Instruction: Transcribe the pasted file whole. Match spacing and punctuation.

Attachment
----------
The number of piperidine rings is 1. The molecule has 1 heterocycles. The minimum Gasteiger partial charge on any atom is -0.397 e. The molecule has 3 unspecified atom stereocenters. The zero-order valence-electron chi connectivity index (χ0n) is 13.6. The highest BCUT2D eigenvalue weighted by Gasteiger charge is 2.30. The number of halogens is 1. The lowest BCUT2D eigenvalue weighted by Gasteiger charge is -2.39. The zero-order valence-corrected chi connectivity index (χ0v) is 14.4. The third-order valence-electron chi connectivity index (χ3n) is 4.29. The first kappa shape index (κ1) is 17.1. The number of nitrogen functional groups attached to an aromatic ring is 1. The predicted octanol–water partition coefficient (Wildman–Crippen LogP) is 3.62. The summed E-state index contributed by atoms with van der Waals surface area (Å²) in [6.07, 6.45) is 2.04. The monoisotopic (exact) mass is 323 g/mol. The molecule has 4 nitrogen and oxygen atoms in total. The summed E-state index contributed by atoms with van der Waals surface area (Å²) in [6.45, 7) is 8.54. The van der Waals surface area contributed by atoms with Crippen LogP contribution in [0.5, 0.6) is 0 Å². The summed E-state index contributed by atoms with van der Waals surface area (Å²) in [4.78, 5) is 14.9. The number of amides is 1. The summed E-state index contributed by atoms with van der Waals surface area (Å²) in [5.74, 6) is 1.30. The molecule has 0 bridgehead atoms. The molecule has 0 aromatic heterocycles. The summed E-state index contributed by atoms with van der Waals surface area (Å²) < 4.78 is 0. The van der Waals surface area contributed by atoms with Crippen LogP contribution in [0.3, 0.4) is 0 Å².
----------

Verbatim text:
The number of piperidine rings is 1. The molecule has 1 heterocycles. The minimum Gasteiger partial charge on any atom is -0.397 e. The molecule has 3 unspecified atom stereocenters. The zero-order valence-electron chi connectivity index (χ0n) is 13.6. The highest BCUT2D eigenvalue weighted by Gasteiger charge is 2.30. The number of halogens is 1. The lowest BCUT2D eigenvalue weighted by Gasteiger charge is -2.39. The zero-order valence-corrected chi connectivity index (χ0v) is 14.4. The third-order valence-electron chi connectivity index (χ3n) is 4.29. The first kappa shape index (κ1) is 17.1. The number of nitrogen functional groups attached to an aromatic ring is 1. The predicted octanol–water partition coefficient (Wildman–Crippen LogP) is 3.62. The summed E-state index contributed by atoms with van der Waals surface area (Å²) in [6.07, 6.45) is 2.04. The monoisotopic (exact) mass is 323 g/mol. The molecule has 4 nitrogen and oxygen atoms in total. The summed E-state index contributed by atoms with van der Waals surface area (Å²) in [6.45, 7) is 8.54. The van der Waals surface area contributed by atoms with Crippen LogP contribution in [0.5, 0.6) is 0 Å². The summed E-state index contributed by atoms with van der Waals surface area (Å²) in [4.78, 5) is 14.9. The number of amides is 1. The summed E-state index contributed by atoms with van der Waals surface area (Å²) in [5.74, 6) is 1.30. The molecule has 0 bridgehead atoms. The molecule has 0 aromatic heterocycles. The summed E-state index contributed by atoms with van der Waals surface area (Å²) < 4.78 is 0. The van der Waals surface area contributed by atoms with Crippen LogP contribution in [0.3, 0.4) is 0 Å².